I was just going to suggest XF10 as well, which I think is going to be a rival to the Ricoh GR II

I've been wanting a GR II for a while, but I just can't justify it considering I have a XPro2 + 18mm Fuji, and the only real advantage is a smaller form factor (but still not one I'd consider "pocketable" unless I wore baggy pants/cargo pants)
Games: XBox Live: M1GO

Gear: Fujifilm X-Pro2 | Canon A-1
Deal Guru
User avatar
Jun 15, 2012
11144 posts
5299 upvotes
Southern Ontario
zaporozhets wrote:
Aug 30th, 2018 12:59 pm
Animals are not that trusty of people where I live. No way to take such close picture with a phone. This was taken at about 250mm zoom with Nikon. And you can't have that background blur on a phone.
Yes, I edit all of my DSLR photos in lightroom. I try to make my photos look the same as reality looked to my eyes at the moment of taking picture.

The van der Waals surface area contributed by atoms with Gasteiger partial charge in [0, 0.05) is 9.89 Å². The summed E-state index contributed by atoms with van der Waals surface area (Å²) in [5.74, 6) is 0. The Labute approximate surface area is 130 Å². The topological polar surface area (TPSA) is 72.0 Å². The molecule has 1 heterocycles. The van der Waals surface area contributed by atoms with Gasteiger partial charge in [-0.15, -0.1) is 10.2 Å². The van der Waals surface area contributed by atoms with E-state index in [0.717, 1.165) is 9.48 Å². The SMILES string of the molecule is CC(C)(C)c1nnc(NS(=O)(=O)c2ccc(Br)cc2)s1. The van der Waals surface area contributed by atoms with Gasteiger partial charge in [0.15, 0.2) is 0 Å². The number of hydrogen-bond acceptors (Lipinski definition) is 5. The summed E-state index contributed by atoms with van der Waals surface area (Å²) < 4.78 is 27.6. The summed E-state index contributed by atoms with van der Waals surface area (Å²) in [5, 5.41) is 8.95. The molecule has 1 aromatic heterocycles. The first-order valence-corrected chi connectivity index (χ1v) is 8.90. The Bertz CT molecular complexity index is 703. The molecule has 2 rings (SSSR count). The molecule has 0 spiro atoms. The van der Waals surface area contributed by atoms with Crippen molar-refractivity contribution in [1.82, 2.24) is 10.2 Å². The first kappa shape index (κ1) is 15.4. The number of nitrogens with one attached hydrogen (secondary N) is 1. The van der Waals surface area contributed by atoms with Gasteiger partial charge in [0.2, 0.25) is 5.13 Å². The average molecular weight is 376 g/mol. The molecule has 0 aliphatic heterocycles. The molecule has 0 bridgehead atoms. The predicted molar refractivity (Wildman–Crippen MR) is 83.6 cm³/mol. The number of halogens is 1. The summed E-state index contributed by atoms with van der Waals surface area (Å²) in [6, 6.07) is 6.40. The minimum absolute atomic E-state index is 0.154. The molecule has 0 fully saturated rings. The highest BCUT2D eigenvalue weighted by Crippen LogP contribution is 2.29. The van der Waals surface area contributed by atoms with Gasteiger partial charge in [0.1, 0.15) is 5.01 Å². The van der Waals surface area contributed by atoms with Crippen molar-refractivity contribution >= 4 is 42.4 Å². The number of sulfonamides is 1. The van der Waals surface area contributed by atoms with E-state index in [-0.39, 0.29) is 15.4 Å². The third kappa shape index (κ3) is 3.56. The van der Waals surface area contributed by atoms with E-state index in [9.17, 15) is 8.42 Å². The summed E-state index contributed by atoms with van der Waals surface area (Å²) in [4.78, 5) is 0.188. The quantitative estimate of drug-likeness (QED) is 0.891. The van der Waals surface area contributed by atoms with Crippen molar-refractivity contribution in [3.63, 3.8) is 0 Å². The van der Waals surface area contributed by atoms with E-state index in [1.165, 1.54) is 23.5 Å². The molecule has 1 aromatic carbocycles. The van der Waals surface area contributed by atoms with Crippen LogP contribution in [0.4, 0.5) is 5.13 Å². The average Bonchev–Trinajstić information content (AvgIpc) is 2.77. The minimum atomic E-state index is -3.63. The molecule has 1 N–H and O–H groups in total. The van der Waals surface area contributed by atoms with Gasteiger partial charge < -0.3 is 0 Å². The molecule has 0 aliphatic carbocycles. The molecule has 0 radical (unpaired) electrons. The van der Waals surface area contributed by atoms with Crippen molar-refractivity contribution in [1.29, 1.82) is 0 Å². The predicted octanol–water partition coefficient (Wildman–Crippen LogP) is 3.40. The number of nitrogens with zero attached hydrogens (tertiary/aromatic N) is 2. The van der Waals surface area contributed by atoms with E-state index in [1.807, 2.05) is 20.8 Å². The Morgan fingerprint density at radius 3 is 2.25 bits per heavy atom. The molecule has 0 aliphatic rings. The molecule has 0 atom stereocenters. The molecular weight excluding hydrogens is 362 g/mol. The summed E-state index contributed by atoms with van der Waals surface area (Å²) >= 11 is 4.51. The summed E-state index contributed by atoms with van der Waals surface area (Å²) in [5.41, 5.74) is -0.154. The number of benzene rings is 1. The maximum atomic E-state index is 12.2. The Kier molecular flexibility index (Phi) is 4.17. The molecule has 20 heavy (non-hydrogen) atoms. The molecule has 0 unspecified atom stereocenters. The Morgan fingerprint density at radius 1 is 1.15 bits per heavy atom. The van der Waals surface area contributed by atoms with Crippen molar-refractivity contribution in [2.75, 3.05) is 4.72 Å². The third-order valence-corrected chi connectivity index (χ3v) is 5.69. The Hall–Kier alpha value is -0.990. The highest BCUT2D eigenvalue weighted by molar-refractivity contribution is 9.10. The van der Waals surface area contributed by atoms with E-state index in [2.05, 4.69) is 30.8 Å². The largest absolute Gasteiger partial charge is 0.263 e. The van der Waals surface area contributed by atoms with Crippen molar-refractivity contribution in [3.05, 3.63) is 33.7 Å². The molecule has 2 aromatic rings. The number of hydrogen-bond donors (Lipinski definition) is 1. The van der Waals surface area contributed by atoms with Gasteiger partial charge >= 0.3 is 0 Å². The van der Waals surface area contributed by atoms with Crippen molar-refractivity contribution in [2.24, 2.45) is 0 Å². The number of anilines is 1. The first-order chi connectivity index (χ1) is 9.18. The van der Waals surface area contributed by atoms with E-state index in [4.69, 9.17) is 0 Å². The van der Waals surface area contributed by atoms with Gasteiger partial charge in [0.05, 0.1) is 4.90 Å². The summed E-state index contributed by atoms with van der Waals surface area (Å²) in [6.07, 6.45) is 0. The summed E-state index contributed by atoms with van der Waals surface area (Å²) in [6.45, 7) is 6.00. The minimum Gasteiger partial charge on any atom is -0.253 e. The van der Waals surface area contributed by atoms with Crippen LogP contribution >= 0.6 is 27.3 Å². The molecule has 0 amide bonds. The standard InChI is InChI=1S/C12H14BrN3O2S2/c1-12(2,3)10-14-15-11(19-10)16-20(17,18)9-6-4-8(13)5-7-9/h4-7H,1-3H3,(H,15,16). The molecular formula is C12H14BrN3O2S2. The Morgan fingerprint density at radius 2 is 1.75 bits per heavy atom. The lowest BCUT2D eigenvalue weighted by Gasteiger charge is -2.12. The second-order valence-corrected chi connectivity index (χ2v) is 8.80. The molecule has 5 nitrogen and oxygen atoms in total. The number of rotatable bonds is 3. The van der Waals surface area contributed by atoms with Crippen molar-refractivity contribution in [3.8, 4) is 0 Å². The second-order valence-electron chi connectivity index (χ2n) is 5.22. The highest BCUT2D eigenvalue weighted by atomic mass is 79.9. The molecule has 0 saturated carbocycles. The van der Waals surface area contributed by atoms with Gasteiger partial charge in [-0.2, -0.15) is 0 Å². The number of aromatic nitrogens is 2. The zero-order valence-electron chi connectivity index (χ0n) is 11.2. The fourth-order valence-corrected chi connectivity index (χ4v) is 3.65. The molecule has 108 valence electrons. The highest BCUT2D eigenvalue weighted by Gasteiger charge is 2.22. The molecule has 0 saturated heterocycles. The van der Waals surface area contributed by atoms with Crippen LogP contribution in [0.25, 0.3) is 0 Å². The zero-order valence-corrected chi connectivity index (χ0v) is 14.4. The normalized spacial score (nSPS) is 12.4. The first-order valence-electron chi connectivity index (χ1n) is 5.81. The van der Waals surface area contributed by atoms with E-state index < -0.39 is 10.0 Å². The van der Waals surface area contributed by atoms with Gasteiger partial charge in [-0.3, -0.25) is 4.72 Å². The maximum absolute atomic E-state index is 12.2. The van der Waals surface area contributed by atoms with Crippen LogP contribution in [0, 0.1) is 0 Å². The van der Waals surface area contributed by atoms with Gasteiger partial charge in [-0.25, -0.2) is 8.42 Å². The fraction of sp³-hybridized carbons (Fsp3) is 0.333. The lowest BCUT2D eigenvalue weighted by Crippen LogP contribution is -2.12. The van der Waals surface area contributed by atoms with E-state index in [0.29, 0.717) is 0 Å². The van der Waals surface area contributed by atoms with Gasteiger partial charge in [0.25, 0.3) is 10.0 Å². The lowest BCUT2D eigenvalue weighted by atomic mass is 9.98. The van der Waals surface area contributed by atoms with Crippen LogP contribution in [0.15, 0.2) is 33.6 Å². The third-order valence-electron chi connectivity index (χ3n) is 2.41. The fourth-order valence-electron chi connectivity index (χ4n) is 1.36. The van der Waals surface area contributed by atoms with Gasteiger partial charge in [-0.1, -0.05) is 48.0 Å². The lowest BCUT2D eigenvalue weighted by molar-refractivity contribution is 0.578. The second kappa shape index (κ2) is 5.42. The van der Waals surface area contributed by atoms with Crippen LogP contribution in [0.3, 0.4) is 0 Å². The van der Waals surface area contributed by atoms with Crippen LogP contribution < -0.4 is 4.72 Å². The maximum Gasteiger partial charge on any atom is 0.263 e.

Your iPhone X example is a good illustration of what I'm trying to avoid. Sky looks overexposed and reflections look underexposed. I'm not saying your photo is bad or not pretty, but it's just not how I like my photos to look.

I take many pictures that can't be reasonably taken with any phone, unless I stop caring about quality.
Nice shots! Fair enough. Our eyes' instantaneous DR sees greater than 24 stops, you definitely need a bigger sensor than a phone. And you're right, while a phone can fake bokeh a portrait mode, it cannot at distance nor has the true optical reach.

I'm a portrait/wedding shooter, by habit I want my subjects the biggest and brightest and sometimes that means blowing out the sky which works for people as subjects because it's like putting a white backdrop behind them. If I want what broad DR, I've taken landscape shots with a CPL+rectangular grad fliter, stacked images for sharpness throughout etc. For the most part, casually shooting I'm just sharing events and my audience isn't finicky about IQ, usually family/friends. I'm less of a documentary photog these days. I know some people who strive to have accurate colours in their camera and Lr as much as possible too, nothing wrong with that.